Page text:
VP Building - Quality Buildings for Recreation
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Guest Column - November 2014

Dog Parks

Thinking About Building a Dog Park?
First, Learn About Dogs & the People Who Own Them

By Roseanne D. Conrad


If you ask recreation and park managers what new feature they would like to add to their facility, a high percentage would answer without batting an eye, "A dog park!" Dog parks are by far one of the leading features on the wish list of municipal and community parks. Even though dog parks are not necessarily a new trend, their popularity continues to grow. There are many reasons for this, including the prosperous projection for the pet industry, which equates to community demand, low startup cost and the ongoing trend itself (everyone wants to keep up with the Joneses).

I have read countless books, articles and websites about dog parks over the years that, for the most part, cast dog parks in a wonderful light. Dog parks can be wonderful additions to a community, whether as an inclusion to an existing community park or as a stand-alone, dog-specific park. People who are thinking about building a dog park should be aware that there are many pitfalls to be encountered along the way.

It's About the Dogs & the People Who Own Them

If you are thinking about adding a dog park to your existing park or if you are a part of a group who would like to build a dog park independently or encourage your municipality to add one, I would like to share a little advice. Although important and necessary components, building a dog park is not just about the business plan or the architectural illustrations. It is not just about that perfect parcel of land you want to use, the type of fencing you will install or the unique sign you want to place at the entrance.

Now here's the advice: Before you do anything, learn about your market, learn about dogs and the people who own them.

Several years ago I initiated the idea of building a dog park in my community. I assembled a committee of people who, like me, thought a dog park would be the most wonderful thing. Our volunteer group of off-the-chart dog lovers could not wait to get started on the project. Like many dog park startups, we struggled with overcoming some negative community assumptions, zoning restrictions and land development issues. We worked hard to raise money and to find volunteers with particular skill sets to help keep costs down (engineers, attorneys, bankers and such). Most on the planning committee had been involved with dogs our entire lives but, oddly, we didn't even talk about the topics that have proved to be the biggest issues during the process and in day-to-day operation—human and canine behavior. Most of our effort went into planning and building the park itself, but not about the market we were going to serve. So we learned as we went along and made more than a few mistakes and a lot of important discoveries. Our first priority has always been about safety for the dogs and their owners, but today we are absolutely vigilant about it.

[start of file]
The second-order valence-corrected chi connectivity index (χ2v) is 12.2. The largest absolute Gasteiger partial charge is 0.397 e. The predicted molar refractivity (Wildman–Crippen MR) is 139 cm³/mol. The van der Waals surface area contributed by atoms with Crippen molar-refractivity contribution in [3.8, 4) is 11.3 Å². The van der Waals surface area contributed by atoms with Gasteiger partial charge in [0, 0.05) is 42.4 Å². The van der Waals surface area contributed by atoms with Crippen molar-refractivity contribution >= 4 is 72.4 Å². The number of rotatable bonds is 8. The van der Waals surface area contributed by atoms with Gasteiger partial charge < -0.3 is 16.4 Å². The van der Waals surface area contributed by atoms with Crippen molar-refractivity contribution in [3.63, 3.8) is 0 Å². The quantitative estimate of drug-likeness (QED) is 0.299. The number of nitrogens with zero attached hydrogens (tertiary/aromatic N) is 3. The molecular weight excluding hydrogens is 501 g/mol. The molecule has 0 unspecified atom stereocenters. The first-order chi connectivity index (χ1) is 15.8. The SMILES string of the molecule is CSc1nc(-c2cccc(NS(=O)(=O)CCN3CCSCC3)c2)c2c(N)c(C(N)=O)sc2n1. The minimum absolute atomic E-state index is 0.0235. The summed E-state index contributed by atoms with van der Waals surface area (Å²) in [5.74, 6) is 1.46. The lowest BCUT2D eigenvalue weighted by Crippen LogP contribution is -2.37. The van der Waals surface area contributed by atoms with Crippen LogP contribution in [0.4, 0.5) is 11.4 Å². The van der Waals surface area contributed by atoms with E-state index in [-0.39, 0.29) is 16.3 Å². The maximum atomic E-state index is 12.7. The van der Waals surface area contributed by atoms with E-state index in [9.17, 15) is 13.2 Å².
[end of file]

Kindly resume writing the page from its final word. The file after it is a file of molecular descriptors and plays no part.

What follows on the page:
Safety Through Supervision

To have a safe park, you must have rules and make sure they are adhered to—you must have a supervised park. I'm not suggesting that someone has to be standing guard at the gate at all times, but there should be people there to make sure the dogs and their owners are safe and that the park stays clean. This is a great job for trained volunteers. Of course, there also has to be someone to train the volunteers in the first place.

While many who use dog parks may be experienced dog owners who realize they still have a lot to learn about dogs, a lot of people are first-time dog owners who think they know everything. Many have never had experience with any type of puppy, socialization or obedience classes and may not think they need them. This is truly scary, as they may not understand about dog behavior, prey drive in certain breeds or even that dog parks may not be for their dog. Dogs have to be interested in being social in the first place for them to have a positive experience at a dog park. Shy dogs and aggressive dogs are not good dog park candidates. Dogs that are annoying and those that are easily annoyed by other dogs are not good dog park candidates. It is sometimes difficult to explain these things to the know-it-all newbies when they are laughing at their dog humping a dog that is obviously annoyed.

People are all wired differently, and their thoughts or expectations about a dog park may not mirror those of another person. Most people realize that they need to supervise their dog at all times—to be engaged in their dog, play with their dog and clean up after their dog. Many people, however, bring their dog to the park, pull up a chair or bench and zone in on their cell phone or a book, oblivious to their dog's antics. So, their dogs may poop and the poop does not get picked up. Their dogs may annoy another dog to the point where tempers flare and a fight may ensue. While most owners are on their dogs within seconds, you may encounter a person who is not jolted by a dog fight and will continue to sit and read and let the dogs work it out on their own.

Each dog comes from a different background. Some may be purebred, coming from respected breeders and having backgrounds where they were handled extensively since birth and trained from an early age. Some dogs, unfortunately, come from puppy mills or backyard breeders where they may have had little or no attention. Still others were rescued from abusive situations or have histories that are unknown to the current owner. Imagine mixing all these dogs into an off-leash environment? You really never know what will happen, so it's imperative to have supervision.

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